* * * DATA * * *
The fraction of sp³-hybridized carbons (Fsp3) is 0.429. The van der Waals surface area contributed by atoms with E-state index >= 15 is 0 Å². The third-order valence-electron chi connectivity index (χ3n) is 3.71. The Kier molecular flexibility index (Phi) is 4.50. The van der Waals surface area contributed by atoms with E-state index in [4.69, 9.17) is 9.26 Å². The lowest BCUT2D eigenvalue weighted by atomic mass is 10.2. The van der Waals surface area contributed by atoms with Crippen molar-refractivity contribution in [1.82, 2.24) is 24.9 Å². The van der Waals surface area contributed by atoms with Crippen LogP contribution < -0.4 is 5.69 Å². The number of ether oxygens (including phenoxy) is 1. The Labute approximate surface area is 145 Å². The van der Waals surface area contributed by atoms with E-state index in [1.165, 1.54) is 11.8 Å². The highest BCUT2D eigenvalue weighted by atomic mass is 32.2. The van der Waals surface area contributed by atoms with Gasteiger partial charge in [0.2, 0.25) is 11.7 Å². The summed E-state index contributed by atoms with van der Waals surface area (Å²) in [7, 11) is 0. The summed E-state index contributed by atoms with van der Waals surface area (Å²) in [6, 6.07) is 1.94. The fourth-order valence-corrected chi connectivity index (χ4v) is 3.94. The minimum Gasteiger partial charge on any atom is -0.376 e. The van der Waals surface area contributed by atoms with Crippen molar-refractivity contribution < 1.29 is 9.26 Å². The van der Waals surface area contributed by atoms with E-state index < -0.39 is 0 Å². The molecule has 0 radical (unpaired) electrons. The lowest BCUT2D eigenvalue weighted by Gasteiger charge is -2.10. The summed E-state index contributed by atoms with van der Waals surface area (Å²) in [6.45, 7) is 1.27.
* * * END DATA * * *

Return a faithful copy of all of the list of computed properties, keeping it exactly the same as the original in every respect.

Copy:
The fraction of sp³-hybridized carbons (Fsp3) is 0.429. The van der Waals surface area contributed by atoms with E-state index >= 15 is 0 Å². The third-order valence-electron chi connectivity index (χ3n) is 3.71. The Kier molecular flexibility index (Phi) is 4.50. The van der Waals surface area contributed by atoms with E-state index in [4.69, 9.17) is 9.26 Å². The lowest BCUT2D eigenvalue weighted by atomic mass is 10.2. The van der Waals surface area contributed by atoms with Crippen molar-refractivity contribution in [1.82, 2.24) is 24.9 Å². The van der Waals surface area contributed by atoms with Crippen LogP contribution < -0.4 is 5.69 Å². The number of ether oxygens (including phenoxy) is 1. The Labute approximate surface area is 145 Å². The van der Waals surface area contributed by atoms with E-state index in [1.165, 1.54) is 11.8 Å². The highest BCUT2D eigenvalue weighted by atomic mass is 32.2. The van der Waals surface area contributed by atoms with Gasteiger partial charge in [0.2, 0.25) is 11.7 Å². The summed E-state index contributed by atoms with van der Waals surface area (Å²) in [7, 11) is 0. The summed E-state index contributed by atoms with van der Waals surface area (Å²) in [6, 6.07) is 1.94. The fourth-order valence-corrected chi connectivity index (χ4v) is 3.94. The minimum Gasteiger partial charge on any atom is -0.376 e. The van der Waals surface area contributed by atoms with Crippen molar-refractivity contribution < 1.29 is 9.26 Å². The van der Waals surface area contributed by atoms with E-state index < -0.39 is 0 Å². The molecule has 0 radical (unpaired) electrons. The lowest BCUT2D eigenvalue weighted by Gasteiger charge is -2.10. The summed E-state index contributed by atoms with van der Waals surface area (Å²) in [6.45, 7) is 1.27.